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The article you requested is

Axis I Dissociative Disorder Comorbidity in Borderline Personality Disorder and Reports of Childhood Trauma.

J Clin Psychiatry 2006;67:1583-1590
Copyright 2006 Physicians Postgraduate Press, Inc.

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Objective: The purpose of this study was to examine the dissociative disorder comorbidity of borderline personality disorder and its relation to childhood trauma reports in a nonclinical population.

Method: In April 2003, 1301 college students were screened for borderline personality disorder using the Structured Clinical Interview for DSM-IV Personality Disorders. The Childhood Trauma Questionnaire and Steinberg's dissociation questionnaires were also administered. During May and June 2003, 80 students with a diagnosis of borderline personality disorder and 111 nonborderline students were evaluated using the Structured Clinical Interview for DSM-IV Dissociative Disorders by an interviewer blind to the diagnosis and scores obtained during the first phase.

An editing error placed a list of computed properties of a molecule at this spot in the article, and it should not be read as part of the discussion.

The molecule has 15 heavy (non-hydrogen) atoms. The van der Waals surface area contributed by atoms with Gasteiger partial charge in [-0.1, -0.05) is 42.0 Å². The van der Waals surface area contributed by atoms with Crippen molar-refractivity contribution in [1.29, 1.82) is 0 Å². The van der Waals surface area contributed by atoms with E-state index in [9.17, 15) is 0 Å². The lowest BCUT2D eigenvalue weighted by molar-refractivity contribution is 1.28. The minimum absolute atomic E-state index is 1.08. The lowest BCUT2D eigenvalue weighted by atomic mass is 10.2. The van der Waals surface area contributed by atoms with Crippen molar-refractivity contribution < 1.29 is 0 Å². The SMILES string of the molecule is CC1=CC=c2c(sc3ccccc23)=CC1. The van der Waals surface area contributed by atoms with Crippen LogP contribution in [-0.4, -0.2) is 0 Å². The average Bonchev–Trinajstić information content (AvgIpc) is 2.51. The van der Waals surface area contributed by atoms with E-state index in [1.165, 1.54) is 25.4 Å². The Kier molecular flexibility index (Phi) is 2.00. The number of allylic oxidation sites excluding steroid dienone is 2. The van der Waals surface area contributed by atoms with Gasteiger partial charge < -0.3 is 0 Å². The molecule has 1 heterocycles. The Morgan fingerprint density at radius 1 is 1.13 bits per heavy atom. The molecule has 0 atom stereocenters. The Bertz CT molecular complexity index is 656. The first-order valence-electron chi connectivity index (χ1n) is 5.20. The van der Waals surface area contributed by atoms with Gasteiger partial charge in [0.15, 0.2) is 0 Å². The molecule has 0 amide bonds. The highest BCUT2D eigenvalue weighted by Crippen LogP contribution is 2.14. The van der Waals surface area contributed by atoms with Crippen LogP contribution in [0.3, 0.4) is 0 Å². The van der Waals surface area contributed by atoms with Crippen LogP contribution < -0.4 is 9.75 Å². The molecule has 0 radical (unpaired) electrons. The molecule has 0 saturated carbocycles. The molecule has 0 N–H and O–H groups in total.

Results: The prevalence of borderline personality disorder was 8.5%. A significant majority (72.5%; 58/80) of the borderline personality disorder group had a dissociative disorder, whereas this rate was only 18.0% (20/111) for the comparison group (p < .001). Childhood emotional and sexual abuse, physical neglect, and total childhood trauma scores had significant effect for borderline personality disorder (p < .001, p = .038, p = .044, and p = .003, respectively), whereas emotional neglect and diminished minimization of childhood trauma had significant effect for dissociative disorder (p = .020 and p = .007, respectively).

Conclusion: A significant proportion of subjects with borderline personality disorder have a comorbid dissociative disorder. Lack of interaction between dissociative disorder and borderline personality disorder diagnoses for any type of childhood trauma contradicts the opinion that both disorders together might be a single disorder. Recognizing highly prevalent but usually neglected Axis I dissociative disorder comorbidity in patients with borderline personality disorder may contribute to conceptual clarification of this spectrum of psychopathology.